A disadvantage of this prior art approach is that the reading apparatus must continuously perform the decoding operation on the information read from the disc, which requires high-quality processing speed and therefore a relatively expensive processor. A further disadvantage of this prior art approach is that, while avoiding unauthorized access to shielded information, it does not avoid multiple access by an authorized user. A further disadvantage of this prior art approach is that the rules implementing the decoding algorithm are fixed in the reading apparatus. A further disadvantage of this prior art approach is that, once an encryption key becomes public, all contents encrypted with this key become publicly available.

It is an objective of the present invention to overcome or at least reduce all or at least some of the above problems.

SUMMARY OF THE INVENTION

According to an important aspect of the present invention, an information carrying medium carries at least one application. It is noted that the BD-J standard (or BD-J specification), which is still under development, allows Java applications to be stored on disc, but the invention is not restricted to Java applications: the principles of the present invention can be practiced irrespective of the language of the applications.

A reader which is designed to support the application in accordance with the present invention, will recognize the presence of the application, will read the application and store it in its memory. The application may be self-starting, but it may also be that the application only starts running after receiving a user-command.

Once running, the application will control the access to the information on the medium. Thus, the application, acting as a guard dog as it were, may give access to certain information if it finds that a predetermined condition has been fulfilled, such as for instance a certain fee has been paid. In a reader which does not support the application to take control, or in a case where the user does not start the application, or in a case where the user does not fulfil the predetermined condition, the user will find that some part or all information on the disc is not available to him.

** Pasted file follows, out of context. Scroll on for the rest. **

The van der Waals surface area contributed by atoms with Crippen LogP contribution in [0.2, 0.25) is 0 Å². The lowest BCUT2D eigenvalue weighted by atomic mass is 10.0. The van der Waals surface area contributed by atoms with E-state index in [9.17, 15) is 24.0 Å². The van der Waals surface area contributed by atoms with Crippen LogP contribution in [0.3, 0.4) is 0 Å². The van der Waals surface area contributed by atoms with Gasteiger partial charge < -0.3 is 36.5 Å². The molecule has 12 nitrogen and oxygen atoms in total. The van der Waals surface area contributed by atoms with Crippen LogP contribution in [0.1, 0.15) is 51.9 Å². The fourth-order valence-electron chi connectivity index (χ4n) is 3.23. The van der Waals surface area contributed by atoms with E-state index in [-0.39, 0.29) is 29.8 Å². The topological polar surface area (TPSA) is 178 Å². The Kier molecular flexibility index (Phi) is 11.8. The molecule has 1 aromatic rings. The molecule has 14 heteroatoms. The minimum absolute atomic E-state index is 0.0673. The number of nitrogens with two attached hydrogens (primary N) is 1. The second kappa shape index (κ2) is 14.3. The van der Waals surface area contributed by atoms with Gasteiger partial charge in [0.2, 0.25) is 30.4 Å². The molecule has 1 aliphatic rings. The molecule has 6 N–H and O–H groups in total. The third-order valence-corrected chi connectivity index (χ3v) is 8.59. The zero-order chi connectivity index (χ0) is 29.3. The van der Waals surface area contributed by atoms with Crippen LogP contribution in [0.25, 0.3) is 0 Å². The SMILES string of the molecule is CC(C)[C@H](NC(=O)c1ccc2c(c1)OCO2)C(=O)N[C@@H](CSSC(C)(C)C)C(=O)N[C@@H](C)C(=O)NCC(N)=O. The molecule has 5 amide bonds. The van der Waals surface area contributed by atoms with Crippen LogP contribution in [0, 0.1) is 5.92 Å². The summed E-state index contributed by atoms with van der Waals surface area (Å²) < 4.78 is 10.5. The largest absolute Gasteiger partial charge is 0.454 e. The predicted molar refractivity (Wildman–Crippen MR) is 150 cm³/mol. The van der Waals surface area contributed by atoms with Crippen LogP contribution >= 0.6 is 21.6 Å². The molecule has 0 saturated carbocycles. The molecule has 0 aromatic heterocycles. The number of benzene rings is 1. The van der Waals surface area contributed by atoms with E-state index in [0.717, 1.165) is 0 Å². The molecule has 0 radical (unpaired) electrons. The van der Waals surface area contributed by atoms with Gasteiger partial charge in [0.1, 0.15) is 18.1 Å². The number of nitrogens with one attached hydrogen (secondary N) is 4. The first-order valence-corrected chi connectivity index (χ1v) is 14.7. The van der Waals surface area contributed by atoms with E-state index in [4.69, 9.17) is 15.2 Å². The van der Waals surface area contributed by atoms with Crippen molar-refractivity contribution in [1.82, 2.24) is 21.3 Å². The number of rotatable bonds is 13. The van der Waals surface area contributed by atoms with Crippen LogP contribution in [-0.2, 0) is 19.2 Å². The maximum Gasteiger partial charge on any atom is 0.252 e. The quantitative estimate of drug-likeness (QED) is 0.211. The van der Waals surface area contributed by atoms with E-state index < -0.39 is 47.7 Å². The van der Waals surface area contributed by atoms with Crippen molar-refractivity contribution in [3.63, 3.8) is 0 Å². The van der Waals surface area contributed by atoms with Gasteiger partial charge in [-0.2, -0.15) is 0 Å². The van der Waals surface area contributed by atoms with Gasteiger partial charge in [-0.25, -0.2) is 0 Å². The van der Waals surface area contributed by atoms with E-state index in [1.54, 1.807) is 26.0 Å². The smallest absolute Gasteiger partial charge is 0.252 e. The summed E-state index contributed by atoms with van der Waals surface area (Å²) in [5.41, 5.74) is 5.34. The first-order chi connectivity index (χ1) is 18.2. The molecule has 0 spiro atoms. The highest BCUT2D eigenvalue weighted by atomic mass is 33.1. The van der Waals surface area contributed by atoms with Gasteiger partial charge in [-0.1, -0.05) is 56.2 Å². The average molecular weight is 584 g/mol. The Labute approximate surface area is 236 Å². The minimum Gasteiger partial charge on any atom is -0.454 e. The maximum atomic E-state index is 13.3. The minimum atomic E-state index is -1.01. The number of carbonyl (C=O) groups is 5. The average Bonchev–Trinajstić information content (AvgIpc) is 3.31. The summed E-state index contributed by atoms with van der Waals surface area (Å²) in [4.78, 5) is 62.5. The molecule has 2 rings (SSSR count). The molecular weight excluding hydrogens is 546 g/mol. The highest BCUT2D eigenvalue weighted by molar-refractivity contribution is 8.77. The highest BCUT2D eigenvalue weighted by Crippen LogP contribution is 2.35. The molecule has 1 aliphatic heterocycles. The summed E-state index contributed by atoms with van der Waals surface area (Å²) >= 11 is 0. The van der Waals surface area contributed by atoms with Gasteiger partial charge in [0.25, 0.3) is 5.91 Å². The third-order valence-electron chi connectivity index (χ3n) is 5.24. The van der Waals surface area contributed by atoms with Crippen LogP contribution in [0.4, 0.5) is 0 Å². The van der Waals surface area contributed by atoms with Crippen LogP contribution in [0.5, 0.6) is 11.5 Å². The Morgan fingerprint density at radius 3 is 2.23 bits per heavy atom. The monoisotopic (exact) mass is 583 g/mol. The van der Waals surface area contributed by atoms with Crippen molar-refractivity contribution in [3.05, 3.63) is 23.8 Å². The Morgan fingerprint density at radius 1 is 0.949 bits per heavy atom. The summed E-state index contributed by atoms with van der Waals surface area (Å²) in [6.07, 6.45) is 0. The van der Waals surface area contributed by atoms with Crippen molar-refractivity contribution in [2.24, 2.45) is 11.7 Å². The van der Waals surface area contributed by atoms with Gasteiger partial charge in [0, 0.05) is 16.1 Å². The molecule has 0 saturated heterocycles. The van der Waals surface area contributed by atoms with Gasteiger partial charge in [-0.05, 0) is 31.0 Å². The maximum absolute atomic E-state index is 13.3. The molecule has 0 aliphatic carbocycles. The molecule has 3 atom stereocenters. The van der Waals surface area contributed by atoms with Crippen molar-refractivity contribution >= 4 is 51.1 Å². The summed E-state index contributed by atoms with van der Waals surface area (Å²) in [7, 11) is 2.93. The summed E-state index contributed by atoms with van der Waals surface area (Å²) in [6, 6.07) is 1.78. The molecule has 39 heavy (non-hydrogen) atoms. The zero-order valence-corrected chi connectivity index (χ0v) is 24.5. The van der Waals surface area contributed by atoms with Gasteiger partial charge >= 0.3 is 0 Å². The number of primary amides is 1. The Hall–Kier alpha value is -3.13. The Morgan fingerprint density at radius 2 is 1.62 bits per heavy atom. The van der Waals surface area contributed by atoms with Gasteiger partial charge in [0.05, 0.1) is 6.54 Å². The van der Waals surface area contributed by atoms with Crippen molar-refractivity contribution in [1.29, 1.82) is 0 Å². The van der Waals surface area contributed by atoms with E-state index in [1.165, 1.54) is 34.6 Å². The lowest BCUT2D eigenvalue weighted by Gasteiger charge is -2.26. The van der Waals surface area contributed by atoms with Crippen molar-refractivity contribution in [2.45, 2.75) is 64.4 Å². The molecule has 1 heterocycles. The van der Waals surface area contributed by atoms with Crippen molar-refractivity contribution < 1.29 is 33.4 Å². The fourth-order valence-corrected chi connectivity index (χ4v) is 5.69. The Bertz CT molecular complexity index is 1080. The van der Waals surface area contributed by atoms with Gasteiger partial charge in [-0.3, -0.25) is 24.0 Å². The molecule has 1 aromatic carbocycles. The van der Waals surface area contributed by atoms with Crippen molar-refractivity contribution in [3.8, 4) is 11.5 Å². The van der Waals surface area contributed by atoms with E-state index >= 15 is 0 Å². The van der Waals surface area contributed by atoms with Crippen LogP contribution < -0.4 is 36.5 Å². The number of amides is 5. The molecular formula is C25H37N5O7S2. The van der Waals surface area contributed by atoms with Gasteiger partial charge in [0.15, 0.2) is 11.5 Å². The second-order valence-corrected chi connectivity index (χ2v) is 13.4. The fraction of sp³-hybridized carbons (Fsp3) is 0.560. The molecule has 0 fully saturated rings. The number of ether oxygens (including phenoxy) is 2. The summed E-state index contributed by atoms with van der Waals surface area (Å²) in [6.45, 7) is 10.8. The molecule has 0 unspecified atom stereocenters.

Thus, it is possible that each film has its own guard dog application, and that different films have different guard dog applications. In fact, each film distributor may develop its own applications for guarding the contents of its own discs.

BRIEF DESCRIPTION OF THE DRAWINGS

These and other aspects, features and advantages of the present invention will be further explained by the following description of a preferred embodiment with reference to the drawings, in which the same reference numerals indicate the same or similar parts, and in which: figure IA is a block diagram schematically illustrating a reproduction system; figure IB is a block diagram schematically illustrating another type of reproduction system; figure 2 is a diagram schematically illustrating the storage of movies on a disc; figure 3 is a block diagram schematically illustrating an aspect of the operation of a disc drive in accordance with the present invention; figure 4A schematically illustrates that a movie comprises a succession of clips; figure 4B schematically illustrates that clips may be stored in a non- sequential order; figure 4C schematically illustrates a play list; figures 5A-5C illustrate manipulation of the playlist.

DETAILED DESCRIPTION OF THE INVENTION

Figure IA schematically shows a reproduction system 1, for reproducing video stored on a storage medium or information carrier 2. In the following explanation it will be assumed that the information carrier is an optical disc, but the present invention can also be practiced with different types of information carrier. Since optical discs are known per se, it is not necessary here to explain in great detail how information can be stored on and read from an optical disc. In a particular example, the optical disc may be a BluRay Disc, especially a disc according to the BD-J format/standard.

In an illustrative example, the disc contains a film (movie). The disc may also contain a documentary. Whatever the nature of the contents of the disc, it typically involves a combination of images (video) and sound (audio). The reproduction system 1 comprises a reader 3, in this example an optical disc drive, for reading information from the disc 2 and for generating a video output signal SV for an image display device 4A, for instance a monitor or a television screen or the like, of a display apparatus 4. The drive 3 will also generate an audio output signal SA for one or more loudspeakers 4B of the display device 4. Figure IB illustrates an alternative reproduction system 1, where the disc drive

3 is replaced by a receiver 3 A, suitable for receiving a transmission signal carrying the data representing a film. The transmission signal may be a signal travelling through air, picked up by an antenna, as illustrated, but the transmission signal may also travel by cable or another type of conductor. In such embodiment, the data as received will be stored in a memory associated with the receiver 3 A, and the actual playback will be effected from such memory, which may be considered an analogon of the disc 2. In the following, however, the explanation will refer to figure IA.

The disc drive 3 comprises a data processing device 6, typically implemented, at least partially, in software. This data processing device 6 receives and processes the incoming data read from disc to generate the display signal SA, SV.